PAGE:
This Fall I was invited to conduct an 8-week pilot project, Life Through Art, at Community Matters Toronto, which would combine an art therapeutic approach with CMT’s own democratic ‘circle’ technique. In this respect, I was not so much an art therapist as I was one community member among many, contributing a unique skill towards the benefit of the group. I also found myself following CMT’s motto, “Neighbours Helping Neighbours” quite literally, in that the meetings took place on the first floor of the building I live in!
Although cultural specificity was not a factor in our intake procedures, our group in the end consisted strictly of South Asian women – an inquisitive and creative bunch at that! It was therefore exceptionally helpful to have had Surabhi Khare as my co-facilitator. In addition to being a proud Indian woman herself, Surabhi heads up the Healthy Living program at CMT and is one of the friendly faces that will likely act as your guide should you stumble into the CMT office at 260 Wellesley. And as not many know, she also holds a PhD in Psychology from BHU; this background helped to inspire her interest in working collaboratively with me on the art therapy project. Her assistance in running the group proved invaluable: first of all it allowed participants to express themselves freely in their mother tongue, Hindi. (Haven taken a year of Hindi at U of T, I learned a lot by listening to the often vivid exchanges that took place!) To boot, she was an indispensable translator of cultural references, in both directions. In fact, working together was such an enjoyable experience that I have come to believe strongly in this coupling as a general model (one art therapist, one member from group’s parent culture) for running art therapy sessions with specific cultural groups.
The concept behind the group itself was to improve one’s sense of well-being in everyday life. We opened many of the sessions with a mindfulness-based meditation, and tried to fold the gentle energy this inspired into the attention we brought to the following work. One week members of the group worked on personal mandala designs, with a view to illustrate their interior world. The cultural resonance of the activity produced some fantastic and beautiful results, with shared cultural symbols working as vehicles for self-expression and healing. Even playing with plasticine, which we did on our very first session, seemed to pick up something of a deeply spiritual quality which I could not quite put my finger on.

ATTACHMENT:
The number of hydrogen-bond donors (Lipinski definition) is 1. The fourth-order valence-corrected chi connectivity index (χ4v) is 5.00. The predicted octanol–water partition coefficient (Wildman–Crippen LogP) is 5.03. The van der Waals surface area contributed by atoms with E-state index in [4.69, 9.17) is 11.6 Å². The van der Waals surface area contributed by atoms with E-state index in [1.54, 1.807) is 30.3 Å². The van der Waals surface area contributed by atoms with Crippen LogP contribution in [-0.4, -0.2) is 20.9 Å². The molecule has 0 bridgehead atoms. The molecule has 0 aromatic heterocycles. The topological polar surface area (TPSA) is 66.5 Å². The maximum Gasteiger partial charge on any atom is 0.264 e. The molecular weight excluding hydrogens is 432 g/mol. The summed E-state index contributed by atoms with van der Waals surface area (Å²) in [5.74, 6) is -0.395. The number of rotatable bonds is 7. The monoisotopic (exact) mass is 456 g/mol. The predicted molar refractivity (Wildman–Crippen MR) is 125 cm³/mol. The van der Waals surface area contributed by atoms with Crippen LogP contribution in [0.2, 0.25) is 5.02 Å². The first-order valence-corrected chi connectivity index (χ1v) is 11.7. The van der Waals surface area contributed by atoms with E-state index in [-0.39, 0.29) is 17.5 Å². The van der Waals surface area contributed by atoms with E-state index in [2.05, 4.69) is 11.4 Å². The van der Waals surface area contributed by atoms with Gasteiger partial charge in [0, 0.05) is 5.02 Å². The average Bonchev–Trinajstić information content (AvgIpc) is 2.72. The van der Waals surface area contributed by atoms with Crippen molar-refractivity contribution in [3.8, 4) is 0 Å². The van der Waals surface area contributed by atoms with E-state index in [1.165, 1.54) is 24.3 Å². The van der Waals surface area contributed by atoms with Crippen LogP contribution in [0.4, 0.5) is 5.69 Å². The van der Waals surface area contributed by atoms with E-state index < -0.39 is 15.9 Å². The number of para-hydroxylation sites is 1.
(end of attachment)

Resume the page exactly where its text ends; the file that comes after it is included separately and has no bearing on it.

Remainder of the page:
But however profound, there is no doubt that the most therapeutic element to this class was LAUGHTER! No class went by without giggles galore, and while much of this happened in Hindi, it was amazing to watch these women find so much to be joyous about in the space provided. Of course, the art was responsible for a lot of that – and observing the group allowed me to tailor activities towards the connective social processes that clearly motivated so much sharing. One week I resolved to try portraiture – potentially a very awkward exercise, as it involves such intimate interaction with your partner! Sure enough, hilarity ensued! Although wonderfully, the end of this class consisted of a serious reflection on how much more the women came to notice about each other by looking in this non-habitual way. The birth of beauty!
A big shout out and thanks to all those who participated!